I often use dreams as inspiration for my writing. Once in a while, I’ll have this long, complicated dream, and while I’m dreaming it, I’ll think, Wow, this would make a great story! When I wake up, I simply have to write it down and capture this brilliance! But upon waking, that dream-like state where everything make sense evaporates, and I’m left with the thought, “That was the dumbest thing ever.”
But once in a while, a dream or a piece of a dream will inspire a story. One of my first short stories I ever wrote involved a dream where my daughter Lilly was surrounded by lions. I was so terrified, but it turned out that they were afraid of her. She was stronger than I gave her credit for. It inspired a story I called The Lion, in which a mother kills a vampire for its blood to “cure” her disabled daughter. The mother had the lion dream one night; she hatched the plan to kill the vampire to “save” her child, but she realizes in the end that her daughter is perfect the way she is. The vampire wasn’t the lion; her daughter was the lion. I didn’t post this story on the blog because I don’t think it’s very good, actually, but I learned to take cues from my dreams to inspire stories.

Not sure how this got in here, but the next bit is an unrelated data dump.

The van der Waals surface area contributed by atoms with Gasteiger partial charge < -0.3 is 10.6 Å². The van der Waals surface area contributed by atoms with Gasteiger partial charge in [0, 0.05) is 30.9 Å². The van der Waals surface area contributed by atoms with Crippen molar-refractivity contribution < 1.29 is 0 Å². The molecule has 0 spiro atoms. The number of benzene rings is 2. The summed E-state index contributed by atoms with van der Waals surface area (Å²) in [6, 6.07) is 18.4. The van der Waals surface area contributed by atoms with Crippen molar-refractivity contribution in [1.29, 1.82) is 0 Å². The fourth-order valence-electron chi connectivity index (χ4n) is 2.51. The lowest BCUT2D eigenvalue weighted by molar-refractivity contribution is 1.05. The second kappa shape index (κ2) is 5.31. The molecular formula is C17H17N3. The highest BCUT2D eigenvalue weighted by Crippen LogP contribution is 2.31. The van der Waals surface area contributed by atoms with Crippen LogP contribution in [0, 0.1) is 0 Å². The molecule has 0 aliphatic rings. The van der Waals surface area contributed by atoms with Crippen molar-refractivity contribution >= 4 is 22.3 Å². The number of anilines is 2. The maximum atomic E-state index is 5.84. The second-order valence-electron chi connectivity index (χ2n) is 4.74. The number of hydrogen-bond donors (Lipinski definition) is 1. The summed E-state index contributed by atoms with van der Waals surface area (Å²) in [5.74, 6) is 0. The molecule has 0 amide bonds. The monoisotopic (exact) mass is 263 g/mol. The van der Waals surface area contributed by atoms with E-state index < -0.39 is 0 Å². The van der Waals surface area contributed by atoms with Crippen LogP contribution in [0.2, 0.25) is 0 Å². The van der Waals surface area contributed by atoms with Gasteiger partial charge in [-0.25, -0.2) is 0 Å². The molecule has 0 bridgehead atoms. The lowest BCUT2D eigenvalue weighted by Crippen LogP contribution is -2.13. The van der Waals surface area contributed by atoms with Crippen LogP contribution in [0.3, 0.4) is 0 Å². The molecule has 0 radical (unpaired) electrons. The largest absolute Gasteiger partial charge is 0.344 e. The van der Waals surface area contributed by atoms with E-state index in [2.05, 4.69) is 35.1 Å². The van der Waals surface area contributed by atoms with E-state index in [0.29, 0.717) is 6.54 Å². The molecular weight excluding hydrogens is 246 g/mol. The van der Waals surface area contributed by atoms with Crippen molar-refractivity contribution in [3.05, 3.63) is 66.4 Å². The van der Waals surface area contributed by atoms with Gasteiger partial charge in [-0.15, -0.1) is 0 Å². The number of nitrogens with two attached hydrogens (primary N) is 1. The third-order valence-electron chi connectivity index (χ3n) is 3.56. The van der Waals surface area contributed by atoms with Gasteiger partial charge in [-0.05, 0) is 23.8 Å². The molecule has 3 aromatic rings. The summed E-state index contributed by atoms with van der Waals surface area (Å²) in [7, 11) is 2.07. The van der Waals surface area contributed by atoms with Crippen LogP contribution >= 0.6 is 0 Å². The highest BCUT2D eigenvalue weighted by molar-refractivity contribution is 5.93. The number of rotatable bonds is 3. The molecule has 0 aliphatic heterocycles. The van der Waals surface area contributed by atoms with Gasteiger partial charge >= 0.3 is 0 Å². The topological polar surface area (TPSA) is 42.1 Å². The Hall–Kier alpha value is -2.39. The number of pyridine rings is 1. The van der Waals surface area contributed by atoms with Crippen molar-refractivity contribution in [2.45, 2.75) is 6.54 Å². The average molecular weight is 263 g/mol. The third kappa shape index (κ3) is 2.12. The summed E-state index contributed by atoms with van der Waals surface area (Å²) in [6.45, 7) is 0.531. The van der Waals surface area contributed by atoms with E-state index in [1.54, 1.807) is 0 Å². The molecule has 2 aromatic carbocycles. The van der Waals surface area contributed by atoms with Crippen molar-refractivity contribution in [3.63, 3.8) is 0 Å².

I’m working on a story right now that is based on a dream I had sometime last year. I was thumbing through my notebook looking for inspiration when I came across the entry describing it. It was another dream about my daughter in which she and I were at a carnival. I turned away for one moment to buy ice cream or cotton candy, and when I turned back, Lilly was being led away by another woman. She was luring her away from me with candy or something, and Lilly didn’t hear me calling for her. The woman turned to me and said, “We’ll teach her what she needs to know.” And then they were gone and I was left sobbing on the ground.
So I basically lifted that whole scene from my dream and wrote it down, but that’s all I have right now. I have no idea who the woman is or what she’s going to teach the child or why she took her. It may not be about that at all; it might be about how the mother deals with the loss and the lack of answers she has. I’m not sure, but it will be interesting to find out.
Most of my dreams are silly gibberish; but I do think our unconscious minds have a way of speaking to us. Sometimes, I can pull out a gem and polish it up for a story.
If you’re a writer, do your dreams ever inspire stories?